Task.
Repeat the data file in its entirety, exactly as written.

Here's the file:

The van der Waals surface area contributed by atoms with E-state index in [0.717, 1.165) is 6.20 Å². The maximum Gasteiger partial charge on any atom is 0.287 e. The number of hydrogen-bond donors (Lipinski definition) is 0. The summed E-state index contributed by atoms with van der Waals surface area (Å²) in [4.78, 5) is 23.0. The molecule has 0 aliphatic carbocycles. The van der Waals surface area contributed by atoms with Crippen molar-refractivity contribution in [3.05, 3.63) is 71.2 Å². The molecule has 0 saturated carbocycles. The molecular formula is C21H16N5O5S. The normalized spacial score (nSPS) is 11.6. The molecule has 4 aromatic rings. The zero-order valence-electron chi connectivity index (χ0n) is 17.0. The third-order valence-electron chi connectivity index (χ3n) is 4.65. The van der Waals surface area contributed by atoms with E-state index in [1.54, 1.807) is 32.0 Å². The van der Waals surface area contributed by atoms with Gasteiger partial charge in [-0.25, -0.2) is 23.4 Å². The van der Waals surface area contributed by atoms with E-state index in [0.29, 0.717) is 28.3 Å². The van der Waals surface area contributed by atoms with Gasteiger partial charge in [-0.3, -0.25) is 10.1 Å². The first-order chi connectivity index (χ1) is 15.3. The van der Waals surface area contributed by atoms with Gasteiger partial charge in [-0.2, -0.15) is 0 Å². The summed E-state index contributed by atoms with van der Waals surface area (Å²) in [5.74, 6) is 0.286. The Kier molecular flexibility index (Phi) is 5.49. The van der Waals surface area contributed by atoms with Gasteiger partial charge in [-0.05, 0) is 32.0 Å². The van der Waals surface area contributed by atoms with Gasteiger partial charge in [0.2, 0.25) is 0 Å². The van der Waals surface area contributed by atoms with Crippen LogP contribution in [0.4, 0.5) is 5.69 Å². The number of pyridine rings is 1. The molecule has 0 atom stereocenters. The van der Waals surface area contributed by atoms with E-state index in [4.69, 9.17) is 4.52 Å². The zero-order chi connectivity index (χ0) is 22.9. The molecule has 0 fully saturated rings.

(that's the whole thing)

The van der Waals surface area contributed by atoms with E-state index in [0.717, 1.165) is 6.20 Å². The maximum Gasteiger partial charge on any atom is 0.287 e. The number of hydrogen-bond donors (Lipinski definition) is 0. The summed E-state index contributed by atoms with van der Waals surface area (Å²) in [4.78, 5) is 23.0. The molecule has 0 aliphatic carbocycles. The van der Waals surface area contributed by atoms with Crippen molar-refractivity contribution in [3.05, 3.63) is 71.2 Å². The molecule has 0 saturated carbocycles. The molecular formula is C21H16N5O5S. The normalized spacial score (nSPS) is 11.6. The molecule has 4 aromatic rings. The zero-order valence-electron chi connectivity index (χ0n) is 17.0. The third-order valence-electron chi connectivity index (χ3n) is 4.65. The van der Waals surface area contributed by atoms with E-state index in [1.54, 1.807) is 32.0 Å². The van der Waals surface area contributed by atoms with Gasteiger partial charge in [-0.25, -0.2) is 23.4 Å². The van der Waals surface area contributed by atoms with E-state index in [0.29, 0.717) is 28.3 Å². The van der Waals surface area contributed by atoms with Gasteiger partial charge in [-0.3, -0.25) is 10.1 Å². The first-order chi connectivity index (χ1) is 15.3. The van der Waals surface area contributed by atoms with Gasteiger partial charge in [-0.2, -0.15) is 0 Å². The summed E-state index contributed by atoms with van der Waals surface area (Å²) in [5.74, 6) is 0.286. The Kier molecular flexibility index (Phi) is 5.49. The van der Waals surface area contributed by atoms with Gasteiger partial charge in [-0.05, 0) is 32.0 Å². The van der Waals surface area contributed by atoms with Gasteiger partial charge in [0.2, 0.25) is 0 Å². The van der Waals surface area contributed by atoms with Crippen LogP contribution in [0.4, 0.5) is 5.69 Å². The number of pyridine rings is 1. The molecule has 0 atom stereocenters. The van der Waals surface area contributed by atoms with E-state index in [4.69, 9.17) is 4.52 Å². The zero-order chi connectivity index (χ0) is 22.9. The molecule has 0 fully saturated rings.